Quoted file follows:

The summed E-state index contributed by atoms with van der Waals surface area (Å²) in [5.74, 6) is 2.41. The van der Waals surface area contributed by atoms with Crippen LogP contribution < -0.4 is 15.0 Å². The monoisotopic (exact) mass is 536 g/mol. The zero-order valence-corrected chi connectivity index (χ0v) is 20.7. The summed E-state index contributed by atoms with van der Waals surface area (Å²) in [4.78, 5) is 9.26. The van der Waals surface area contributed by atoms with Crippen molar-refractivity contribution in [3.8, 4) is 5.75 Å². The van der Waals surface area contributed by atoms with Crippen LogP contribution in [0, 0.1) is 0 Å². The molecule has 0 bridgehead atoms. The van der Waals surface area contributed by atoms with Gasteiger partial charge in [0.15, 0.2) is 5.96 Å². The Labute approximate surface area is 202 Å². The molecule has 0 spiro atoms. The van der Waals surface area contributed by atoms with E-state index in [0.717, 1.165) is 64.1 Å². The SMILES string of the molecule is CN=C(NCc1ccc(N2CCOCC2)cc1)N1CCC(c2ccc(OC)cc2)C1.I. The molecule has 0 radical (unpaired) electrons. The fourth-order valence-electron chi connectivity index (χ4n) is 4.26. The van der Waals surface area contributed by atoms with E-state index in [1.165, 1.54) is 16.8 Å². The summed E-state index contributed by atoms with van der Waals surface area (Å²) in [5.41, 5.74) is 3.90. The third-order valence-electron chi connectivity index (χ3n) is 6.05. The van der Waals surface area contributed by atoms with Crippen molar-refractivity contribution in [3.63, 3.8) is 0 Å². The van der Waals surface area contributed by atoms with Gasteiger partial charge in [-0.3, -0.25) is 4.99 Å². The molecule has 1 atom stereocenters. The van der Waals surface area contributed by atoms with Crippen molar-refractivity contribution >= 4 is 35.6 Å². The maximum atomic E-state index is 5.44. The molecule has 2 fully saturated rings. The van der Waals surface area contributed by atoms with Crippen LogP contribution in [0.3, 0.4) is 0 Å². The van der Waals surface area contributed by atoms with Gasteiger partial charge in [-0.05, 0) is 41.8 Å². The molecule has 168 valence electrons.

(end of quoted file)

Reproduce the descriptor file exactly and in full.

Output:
The summed E-state index contributed by atoms with van der Waals surface area (Å²) in [5.74, 6) is 2.41. The van der Waals surface area contributed by atoms with Crippen LogP contribution < -0.4 is 15.0 Å². The monoisotopic (exact) mass is 536 g/mol. The zero-order valence-corrected chi connectivity index (χ0v) is 20.7. The summed E-state index contributed by atoms with van der Waals surface area (Å²) in [4.78, 5) is 9.26. The van der Waals surface area contributed by atoms with Crippen molar-refractivity contribution in [3.8, 4) is 5.75 Å². The van der Waals surface area contributed by atoms with Crippen LogP contribution in [0, 0.1) is 0 Å². The molecule has 0 bridgehead atoms. The van der Waals surface area contributed by atoms with Gasteiger partial charge in [0.15, 0.2) is 5.96 Å². The Labute approximate surface area is 202 Å². The molecule has 0 spiro atoms. The van der Waals surface area contributed by atoms with E-state index in [0.717, 1.165) is 64.1 Å². The SMILES string of the molecule is CN=C(NCc1ccc(N2CCOCC2)cc1)N1CCC(c2ccc(OC)cc2)C1.I. The molecule has 0 radical (unpaired) electrons. The fourth-order valence-electron chi connectivity index (χ4n) is 4.26. The van der Waals surface area contributed by atoms with E-state index in [1.165, 1.54) is 16.8 Å². The summed E-state index contributed by atoms with van der Waals surface area (Å²) in [5.41, 5.74) is 3.90. The third-order valence-electron chi connectivity index (χ3n) is 6.05. The van der Waals surface area contributed by atoms with Crippen molar-refractivity contribution in [3.63, 3.8) is 0 Å². The van der Waals surface area contributed by atoms with Gasteiger partial charge in [-0.3, -0.25) is 4.99 Å². The molecule has 1 atom stereocenters. The van der Waals surface area contributed by atoms with Crippen molar-refractivity contribution >= 4 is 35.6 Å². The maximum atomic E-state index is 5.44. The molecule has 2 fully saturated rings. The van der Waals surface area contributed by atoms with Crippen LogP contribution in [0.3, 0.4) is 0 Å². The van der Waals surface area contributed by atoms with Gasteiger partial charge in [-0.05, 0) is 41.8 Å². The molecule has 168 valence electrons.